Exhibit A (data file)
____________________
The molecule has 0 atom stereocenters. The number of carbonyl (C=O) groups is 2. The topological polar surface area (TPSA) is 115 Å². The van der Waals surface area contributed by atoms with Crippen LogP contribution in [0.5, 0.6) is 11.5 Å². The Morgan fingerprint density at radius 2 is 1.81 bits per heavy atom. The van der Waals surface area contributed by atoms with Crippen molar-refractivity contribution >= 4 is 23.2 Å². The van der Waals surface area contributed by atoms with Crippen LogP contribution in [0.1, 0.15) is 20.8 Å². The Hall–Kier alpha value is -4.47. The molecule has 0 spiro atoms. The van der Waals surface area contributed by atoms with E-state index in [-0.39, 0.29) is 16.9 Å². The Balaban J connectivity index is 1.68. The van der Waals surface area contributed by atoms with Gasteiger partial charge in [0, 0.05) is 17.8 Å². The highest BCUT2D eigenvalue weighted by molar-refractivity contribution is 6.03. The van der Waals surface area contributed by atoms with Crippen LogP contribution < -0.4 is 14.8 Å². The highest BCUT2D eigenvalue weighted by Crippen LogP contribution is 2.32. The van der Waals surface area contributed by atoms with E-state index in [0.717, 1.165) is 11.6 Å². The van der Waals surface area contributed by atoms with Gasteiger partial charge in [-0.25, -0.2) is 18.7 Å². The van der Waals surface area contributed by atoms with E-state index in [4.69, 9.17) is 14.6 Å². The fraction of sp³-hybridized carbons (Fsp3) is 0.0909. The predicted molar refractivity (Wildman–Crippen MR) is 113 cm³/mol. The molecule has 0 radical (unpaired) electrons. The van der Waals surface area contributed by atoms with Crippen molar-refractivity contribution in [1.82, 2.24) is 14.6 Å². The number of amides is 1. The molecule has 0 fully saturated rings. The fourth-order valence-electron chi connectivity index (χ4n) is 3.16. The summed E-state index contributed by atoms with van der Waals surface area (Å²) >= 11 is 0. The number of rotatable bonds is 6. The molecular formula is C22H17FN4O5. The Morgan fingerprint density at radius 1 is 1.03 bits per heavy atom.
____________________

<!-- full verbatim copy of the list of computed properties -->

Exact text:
The molecule has 0 atom stereocenters. The number of carbonyl (C=O) groups is 2. The topological polar surface area (TPSA) is 115 Å². The van der Waals surface area contributed by atoms with Crippen LogP contribution in [0.5, 0.6) is 11.5 Å². The Morgan fingerprint density at radius 2 is 1.81 bits per heavy atom. The van der Waals surface area contributed by atoms with Crippen molar-refractivity contribution >= 4 is 23.2 Å². The van der Waals surface area contributed by atoms with Crippen LogP contribution in [0.1, 0.15) is 20.8 Å². The Hall–Kier alpha value is -4.47. The molecule has 0 spiro atoms. The van der Waals surface area contributed by atoms with E-state index in [-0.39, 0.29) is 16.9 Å². The Balaban J connectivity index is 1.68. The van der Waals surface area contributed by atoms with Gasteiger partial charge in [0, 0.05) is 17.8 Å². The highest BCUT2D eigenvalue weighted by molar-refractivity contribution is 6.03. The van der Waals surface area contributed by atoms with Crippen LogP contribution < -0.4 is 14.8 Å². The highest BCUT2D eigenvalue weighted by Crippen LogP contribution is 2.32. The van der Waals surface area contributed by atoms with E-state index in [0.717, 1.165) is 11.6 Å². The van der Waals surface area contributed by atoms with Gasteiger partial charge in [-0.25, -0.2) is 18.7 Å². The van der Waals surface area contributed by atoms with E-state index in [4.69, 9.17) is 14.6 Å². The fraction of sp³-hybridized carbons (Fsp3) is 0.0909. The predicted molar refractivity (Wildman–Crippen MR) is 113 cm³/mol. The molecule has 0 radical (unpaired) electrons. The van der Waals surface area contributed by atoms with Crippen molar-refractivity contribution in [1.82, 2.24) is 14.6 Å². The number of amides is 1. The molecule has 0 fully saturated rings. The fourth-order valence-electron chi connectivity index (χ4n) is 3.16. The summed E-state index contributed by atoms with van der Waals surface area (Å²) >= 11 is 0. The number of rotatable bonds is 6. The molecular formula is C22H17FN4O5. The Morgan fingerprint density at radius 1 is 1.03 bits per heavy atom.